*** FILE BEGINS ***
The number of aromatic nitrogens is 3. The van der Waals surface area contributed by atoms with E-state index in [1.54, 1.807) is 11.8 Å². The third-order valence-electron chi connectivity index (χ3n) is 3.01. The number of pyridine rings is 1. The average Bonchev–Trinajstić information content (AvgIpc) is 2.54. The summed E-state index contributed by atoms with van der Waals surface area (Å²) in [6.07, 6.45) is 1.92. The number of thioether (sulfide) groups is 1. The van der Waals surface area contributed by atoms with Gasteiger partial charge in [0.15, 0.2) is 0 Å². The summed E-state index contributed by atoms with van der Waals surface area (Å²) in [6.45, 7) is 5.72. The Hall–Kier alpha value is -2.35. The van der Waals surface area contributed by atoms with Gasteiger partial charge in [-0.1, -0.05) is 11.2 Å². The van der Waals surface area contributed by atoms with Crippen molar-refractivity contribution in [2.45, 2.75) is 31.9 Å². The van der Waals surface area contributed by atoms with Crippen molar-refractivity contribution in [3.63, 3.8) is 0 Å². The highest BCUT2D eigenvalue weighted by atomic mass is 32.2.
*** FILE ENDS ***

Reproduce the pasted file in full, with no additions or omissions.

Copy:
The number of aromatic nitrogens is 3. The van der Waals surface area contributed by atoms with E-state index in [1.54, 1.807) is 11.8 Å². The third-order valence-electron chi connectivity index (χ3n) is 3.01. The number of pyridine rings is 1. The average Bonchev–Trinajstić information content (AvgIpc) is 2.54. The summed E-state index contributed by atoms with van der Waals surface area (Å²) in [6.07, 6.45) is 1.92. The number of thioether (sulfide) groups is 1. The van der Waals surface area contributed by atoms with Gasteiger partial charge in [0.15, 0.2) is 0 Å². The summed E-state index contributed by atoms with van der Waals surface area (Å²) in [6.45, 7) is 5.72. The Hall–Kier alpha value is -2.35. The van der Waals surface area contributed by atoms with Gasteiger partial charge in [-0.1, -0.05) is 11.2 Å². The van der Waals surface area contributed by atoms with Crippen molar-refractivity contribution in [2.45, 2.75) is 31.9 Å². The van der Waals surface area contributed by atoms with Crippen molar-refractivity contribution in [3.63, 3.8) is 0 Å². The highest BCUT2D eigenvalue weighted by atomic mass is 32.2.